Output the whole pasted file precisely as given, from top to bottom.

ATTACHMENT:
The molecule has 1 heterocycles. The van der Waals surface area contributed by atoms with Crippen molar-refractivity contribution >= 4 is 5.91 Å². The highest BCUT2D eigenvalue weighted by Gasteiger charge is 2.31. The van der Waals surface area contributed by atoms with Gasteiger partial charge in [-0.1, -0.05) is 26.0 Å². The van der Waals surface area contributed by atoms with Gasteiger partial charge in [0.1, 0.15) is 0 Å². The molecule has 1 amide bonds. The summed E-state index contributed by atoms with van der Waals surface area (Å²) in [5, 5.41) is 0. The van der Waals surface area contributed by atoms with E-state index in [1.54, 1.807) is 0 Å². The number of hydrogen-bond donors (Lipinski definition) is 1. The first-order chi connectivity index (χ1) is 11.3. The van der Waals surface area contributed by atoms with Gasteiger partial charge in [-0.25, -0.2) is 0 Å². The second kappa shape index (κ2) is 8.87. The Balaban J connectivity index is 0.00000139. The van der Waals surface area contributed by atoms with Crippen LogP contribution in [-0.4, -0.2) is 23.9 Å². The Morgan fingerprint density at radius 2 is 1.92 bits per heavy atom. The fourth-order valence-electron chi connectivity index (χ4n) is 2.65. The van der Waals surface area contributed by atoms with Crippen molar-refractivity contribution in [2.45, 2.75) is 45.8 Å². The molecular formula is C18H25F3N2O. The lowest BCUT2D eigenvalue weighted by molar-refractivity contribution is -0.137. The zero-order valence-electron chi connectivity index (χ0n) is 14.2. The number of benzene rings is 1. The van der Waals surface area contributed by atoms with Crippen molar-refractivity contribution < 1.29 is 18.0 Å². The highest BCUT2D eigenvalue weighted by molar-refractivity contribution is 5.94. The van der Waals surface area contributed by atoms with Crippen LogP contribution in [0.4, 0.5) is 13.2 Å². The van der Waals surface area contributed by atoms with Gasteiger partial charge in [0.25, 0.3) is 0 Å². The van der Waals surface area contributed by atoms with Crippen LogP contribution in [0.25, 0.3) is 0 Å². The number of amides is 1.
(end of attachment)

The molecule has 1 heterocycles. The van der Waals surface area contributed by atoms with Crippen molar-refractivity contribution >= 4 is 5.91 Å². The highest BCUT2D eigenvalue weighted by Gasteiger charge is 2.31. The van der Waals surface area contributed by atoms with Gasteiger partial charge in [-0.1, -0.05) is 26.0 Å². The van der Waals surface area contributed by atoms with Gasteiger partial charge in [0.1, 0.15) is 0 Å². The molecule has 1 amide bonds. The summed E-state index contributed by atoms with van der Waals surface area (Å²) in [5, 5.41) is 0. The van der Waals surface area contributed by atoms with E-state index in [1.54, 1.807) is 0 Å². The number of hydrogen-bond donors (Lipinski definition) is 1. The first-order chi connectivity index (χ1) is 11.3. The van der Waals surface area contributed by atoms with Gasteiger partial charge in [-0.25, -0.2) is 0 Å². The second kappa shape index (κ2) is 8.87. The Balaban J connectivity index is 0.00000139. The van der Waals surface area contributed by atoms with Crippen LogP contribution in [-0.4, -0.2) is 23.9 Å². The Morgan fingerprint density at radius 2 is 1.92 bits per heavy atom. The fourth-order valence-electron chi connectivity index (χ4n) is 2.65. The van der Waals surface area contributed by atoms with Crippen molar-refractivity contribution in [2.45, 2.75) is 45.8 Å². The molecular formula is C18H25F3N2O. The lowest BCUT2D eigenvalue weighted by molar-refractivity contribution is -0.137. The zero-order valence-electron chi connectivity index (χ0n) is 14.2. The number of benzene rings is 1. The van der Waals surface area contributed by atoms with Crippen molar-refractivity contribution < 1.29 is 18.0 Å². The highest BCUT2D eigenvalue weighted by molar-refractivity contribution is 5.94. The van der Waals surface area contributed by atoms with Crippen LogP contribution in [0.4, 0.5) is 13.2 Å². The van der Waals surface area contributed by atoms with Gasteiger partial charge in [0.25, 0.3) is 0 Å². The van der Waals surface area contributed by atoms with Crippen LogP contribution in [0.25, 0.3) is 0 Å². The number of amides is 1.